The Pyloric Sphincteric Cylinder in Health and Disease

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Chapter 14 (page 68)

Blackwood (l969) pointed out that the correct interpretation of a ring structure in the pyloric region could present problems at gastroscopy, especially when it had an unusually large diameter, when a second ring was seen beyond it, or when radiology revealed a gastric lesion obviously distal to the ring structure visualized. In such cases it could be difficult to determine if one was dealing with the pyloric ring or with a different ring. In an attempt to improve the endoscopic evaluation of the pyloric region, he localized the pylorus by electrical potential difference (PD) measurements under direct gastroscopic vision. Of 9 studies, 7 revealed a significant PD change within 1.0 cm of the visualized ring, confirming the visual diagnosis of a normal pyloric ring. In all 7 cases the radiological appearance was normal. Two studies showed the PD change 3.0 to 4.0 cm beyond the visualized ring. In both, radiological abnormalities were evident in the stomach (one had an "antral" ulcer with narrowing, the other a "narrowed antrum"). These were regarded as cases of antral deformity mimicking the pylorus, i.e. false pyloric rings.

Comment: From the published radiographs of the 2 abnormal cases, it seems that the pyloric sphincteric cylinder was contracted in both. The "antral" ulcer in the first case was located within the cylinder. The rings visualized in these 2 cases must have been at the oral end of the contracted cylinder, i.e. in the situation of the left pyloric loop. The PD change 3.0 to 4.0 cm distal to the visualized rings confirms the above interpretation.

Of a total of l8 ring-like structures seen in the "distal antrum" at gastroscopy, Blackwood (l969) found 14 to be normal pyloric rings. Four of the l8 were "antral" deformities mimicking the true pyloric ring. It was concluded that about 4 out of 5 ring structures seen in the "distal antrum" would be pylorus, while about 1 out of 5 would be a different ring. The following criteria were suggested as aids in identifying rings in the distal antrum: the normal pylorus should be visualized distal to the occlusive portion of the "antral peristaltic wave" and remain patent and immobile between antral contractions. It should have the appearance of a sharply defined circumferential mucosal diaphragm projecting at nearly right angles to the antral wall. In cases of antral narrowing however, the wall would be observed to taper gradually to a narrowed area. An antral contraction wave might be seen to move smoothly in a caudal direction, distal to a ring-like structure. If mucosa distal to a ring was extruded proximally, it was likely that "antrum" was present distal to this particular ring. Blackwood (l969) finally defined the normal pylorus as a localized circumferential narrowing formed by a thin septum of mucosa with a small central aperture seen only, and remaining patent, between antral contractions, without mucosa or other landmarks being visualized distally.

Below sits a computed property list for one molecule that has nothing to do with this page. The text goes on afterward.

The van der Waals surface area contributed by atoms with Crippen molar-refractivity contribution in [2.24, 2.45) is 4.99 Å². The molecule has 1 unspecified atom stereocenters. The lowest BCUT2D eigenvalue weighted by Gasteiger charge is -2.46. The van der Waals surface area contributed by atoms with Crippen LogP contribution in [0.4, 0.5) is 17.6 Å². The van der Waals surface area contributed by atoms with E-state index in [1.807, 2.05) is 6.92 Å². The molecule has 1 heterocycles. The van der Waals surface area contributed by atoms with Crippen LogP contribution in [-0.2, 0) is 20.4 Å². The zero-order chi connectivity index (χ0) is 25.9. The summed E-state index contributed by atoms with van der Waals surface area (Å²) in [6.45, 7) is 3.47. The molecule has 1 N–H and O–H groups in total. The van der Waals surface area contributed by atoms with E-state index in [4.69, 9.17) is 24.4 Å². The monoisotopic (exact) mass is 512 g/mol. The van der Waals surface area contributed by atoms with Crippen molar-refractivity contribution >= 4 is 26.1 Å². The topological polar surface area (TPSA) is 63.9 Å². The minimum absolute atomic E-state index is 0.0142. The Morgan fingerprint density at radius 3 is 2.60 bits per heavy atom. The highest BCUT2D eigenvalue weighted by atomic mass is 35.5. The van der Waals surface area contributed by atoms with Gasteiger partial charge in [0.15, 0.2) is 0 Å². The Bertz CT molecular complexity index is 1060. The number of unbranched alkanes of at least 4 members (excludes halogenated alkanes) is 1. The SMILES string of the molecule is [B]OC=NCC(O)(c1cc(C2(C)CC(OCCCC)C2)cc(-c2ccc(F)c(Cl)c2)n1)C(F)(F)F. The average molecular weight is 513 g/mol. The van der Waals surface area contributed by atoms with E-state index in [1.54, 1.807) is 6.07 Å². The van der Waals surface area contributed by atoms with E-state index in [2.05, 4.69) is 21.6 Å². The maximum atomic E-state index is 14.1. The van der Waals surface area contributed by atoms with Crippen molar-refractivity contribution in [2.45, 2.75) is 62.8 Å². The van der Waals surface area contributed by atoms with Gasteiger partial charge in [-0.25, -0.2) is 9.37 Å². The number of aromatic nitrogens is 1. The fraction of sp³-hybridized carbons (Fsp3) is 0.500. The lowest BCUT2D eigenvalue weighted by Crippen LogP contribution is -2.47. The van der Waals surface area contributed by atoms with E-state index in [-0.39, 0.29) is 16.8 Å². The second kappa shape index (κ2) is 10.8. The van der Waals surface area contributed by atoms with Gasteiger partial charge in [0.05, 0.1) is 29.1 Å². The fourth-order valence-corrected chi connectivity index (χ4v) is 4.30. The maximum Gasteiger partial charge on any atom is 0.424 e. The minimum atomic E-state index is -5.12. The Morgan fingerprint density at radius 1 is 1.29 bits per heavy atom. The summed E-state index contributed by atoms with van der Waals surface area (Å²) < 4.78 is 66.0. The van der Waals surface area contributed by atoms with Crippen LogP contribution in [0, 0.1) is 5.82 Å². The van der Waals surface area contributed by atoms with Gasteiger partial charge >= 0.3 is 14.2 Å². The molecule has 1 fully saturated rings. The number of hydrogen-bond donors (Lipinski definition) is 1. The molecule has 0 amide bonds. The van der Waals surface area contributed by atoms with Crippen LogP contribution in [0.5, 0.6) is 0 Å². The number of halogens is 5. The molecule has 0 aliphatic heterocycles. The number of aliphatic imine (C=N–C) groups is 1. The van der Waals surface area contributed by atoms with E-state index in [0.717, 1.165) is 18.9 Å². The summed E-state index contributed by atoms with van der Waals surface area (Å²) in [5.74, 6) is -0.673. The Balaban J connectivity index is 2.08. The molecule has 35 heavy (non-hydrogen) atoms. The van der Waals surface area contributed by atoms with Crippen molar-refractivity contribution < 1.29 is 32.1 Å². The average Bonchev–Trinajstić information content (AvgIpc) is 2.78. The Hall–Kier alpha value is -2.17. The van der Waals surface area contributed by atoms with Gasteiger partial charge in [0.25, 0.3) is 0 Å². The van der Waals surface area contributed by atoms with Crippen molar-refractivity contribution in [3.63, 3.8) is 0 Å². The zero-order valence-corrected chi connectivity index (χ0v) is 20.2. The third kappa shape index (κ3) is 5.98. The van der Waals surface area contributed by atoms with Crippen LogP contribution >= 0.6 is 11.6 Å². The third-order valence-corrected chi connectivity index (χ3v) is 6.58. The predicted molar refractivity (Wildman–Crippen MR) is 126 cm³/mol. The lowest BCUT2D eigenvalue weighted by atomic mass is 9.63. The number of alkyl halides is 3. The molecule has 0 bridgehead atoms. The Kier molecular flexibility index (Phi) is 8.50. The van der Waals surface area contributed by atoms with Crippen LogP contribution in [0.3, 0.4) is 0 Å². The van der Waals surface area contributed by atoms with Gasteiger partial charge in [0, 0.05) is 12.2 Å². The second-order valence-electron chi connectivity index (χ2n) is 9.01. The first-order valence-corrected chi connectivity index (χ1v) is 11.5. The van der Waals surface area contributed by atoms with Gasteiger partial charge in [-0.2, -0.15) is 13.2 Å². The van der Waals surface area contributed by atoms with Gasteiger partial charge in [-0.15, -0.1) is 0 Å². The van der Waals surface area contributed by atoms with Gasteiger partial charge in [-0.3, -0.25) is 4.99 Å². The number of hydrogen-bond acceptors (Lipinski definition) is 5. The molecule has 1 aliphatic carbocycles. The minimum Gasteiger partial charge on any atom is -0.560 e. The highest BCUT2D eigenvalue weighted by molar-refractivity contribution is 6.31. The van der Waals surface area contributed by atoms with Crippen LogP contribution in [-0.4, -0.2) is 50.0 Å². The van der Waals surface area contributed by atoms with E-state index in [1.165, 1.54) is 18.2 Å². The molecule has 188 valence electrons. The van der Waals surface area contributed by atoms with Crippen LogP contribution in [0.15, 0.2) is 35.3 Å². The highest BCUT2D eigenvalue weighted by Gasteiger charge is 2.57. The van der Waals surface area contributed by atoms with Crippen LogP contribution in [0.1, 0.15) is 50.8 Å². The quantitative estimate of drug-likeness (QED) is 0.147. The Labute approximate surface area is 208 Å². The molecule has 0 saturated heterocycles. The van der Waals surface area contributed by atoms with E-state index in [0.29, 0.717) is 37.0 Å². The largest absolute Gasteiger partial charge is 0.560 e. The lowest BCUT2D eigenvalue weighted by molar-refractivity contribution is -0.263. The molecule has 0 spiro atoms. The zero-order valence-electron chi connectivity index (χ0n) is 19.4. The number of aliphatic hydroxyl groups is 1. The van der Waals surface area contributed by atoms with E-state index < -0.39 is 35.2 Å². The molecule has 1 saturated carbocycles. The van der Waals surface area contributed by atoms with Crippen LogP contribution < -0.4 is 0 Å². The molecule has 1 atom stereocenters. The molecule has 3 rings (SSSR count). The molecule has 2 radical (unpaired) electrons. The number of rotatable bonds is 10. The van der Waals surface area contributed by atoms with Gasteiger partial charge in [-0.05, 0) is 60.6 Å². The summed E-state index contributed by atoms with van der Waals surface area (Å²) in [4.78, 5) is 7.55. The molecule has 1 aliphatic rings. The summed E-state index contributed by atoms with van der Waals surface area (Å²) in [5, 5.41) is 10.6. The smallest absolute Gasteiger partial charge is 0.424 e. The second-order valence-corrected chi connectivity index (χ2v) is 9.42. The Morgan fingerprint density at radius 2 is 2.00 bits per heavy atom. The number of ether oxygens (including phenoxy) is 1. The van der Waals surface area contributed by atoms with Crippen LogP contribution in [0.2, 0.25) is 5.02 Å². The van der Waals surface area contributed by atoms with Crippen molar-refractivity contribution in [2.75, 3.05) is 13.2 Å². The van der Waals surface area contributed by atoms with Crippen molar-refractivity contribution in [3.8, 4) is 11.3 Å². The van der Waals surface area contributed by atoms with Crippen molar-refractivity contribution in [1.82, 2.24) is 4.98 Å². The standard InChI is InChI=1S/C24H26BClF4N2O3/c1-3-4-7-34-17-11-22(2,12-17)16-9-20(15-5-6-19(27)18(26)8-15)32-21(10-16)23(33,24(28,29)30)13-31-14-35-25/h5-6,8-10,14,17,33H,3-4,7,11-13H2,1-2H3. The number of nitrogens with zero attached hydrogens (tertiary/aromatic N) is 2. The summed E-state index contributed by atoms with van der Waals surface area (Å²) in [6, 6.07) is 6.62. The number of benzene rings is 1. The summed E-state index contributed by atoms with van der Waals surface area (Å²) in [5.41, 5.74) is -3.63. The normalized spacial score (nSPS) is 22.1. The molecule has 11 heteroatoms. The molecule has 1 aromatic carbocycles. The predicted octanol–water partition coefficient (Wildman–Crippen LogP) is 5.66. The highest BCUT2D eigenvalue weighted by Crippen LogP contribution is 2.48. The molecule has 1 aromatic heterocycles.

According to Dagradi (l969), once the tipe of the gastroscope has been insinuated beyond the angulus, deep, rhythmic, sequential propagative waves of the "antrum" are commonly observed. These originate at the angulus, traverse the "antrum" and recede into the distance. On advancing the fiberoptic instrument, the waves are seen to terminate at a certain point of closure, where longitudinal mucosal folds are drawn together as if by a purse string. From this point a retrograde prolapse of bunched-up mucosa develops, somewhat resembling the opening of the petals of a flower bud; the point of closure has been likened to a rosette or "fleurette". Relaxation of the contraction ring follows, revealing the cavity of the "prepyloric antrum" and at its distal end the pyloric orifice. Normally the orifice is ring-like in configuration when seen head-on or oval if seen tangentially; at times it may be observed to contract or expand, changing slowly in diameter. Occasionally a false pyloric orifice may be seen which can be confusing. This usually occurs in association with a distal "antral" ulcer; the true nature of such a localized, unrelenting contraction ring becomes evident if the pyloric orifice can be observed distal to it.

Comment: The rosette-like point of closure again corresponds to contraction of the left pyloric loop, situated at the commencement of the pyloric sphincteric cylinder (Chap. 13). Retrograde prolapse or movement of mucosal folds during contraction of the cylinder is clearly visible radiographically (Chap. 13).

At endoscopy Kaye et al. (l976) found that the pylorus was frequently very narrow, but that it was usually not completely closed except during the terminal phase of an "antral" contraction.

Maratka (l984) mentioned that a congenital septum or an acquired fibrous septum (secondary to ulcer scarring) in the antral area might simulate the pylorus and could be called a "pseudopylorus".

Comment: The permanent "pseudopylorus" formed by a septum is obviously quite distinct from the normal intermittent, ring-like contractions of the left pyloric loop with its central aperture.

According to Varis (l989) endoscopy may fail to demonstrate motor disorders of the stomach, for instance in conditions such as diabetic gastroparesis.

Comment: One of the few shortcomings of endoscopy in the examination of the upper gastrointestinal tract is its inability to demonstrate the full range of gastric motor movements under physiological conditions. The very presence of an endoscope in the stomach with mechanical distension of the gastro-oesophageal junction, renders the examination unphysiological; so does air distension of the gastric lumen. Only movements ahead of the light source are seen and these cannot be correlated with those occurring more proximally.

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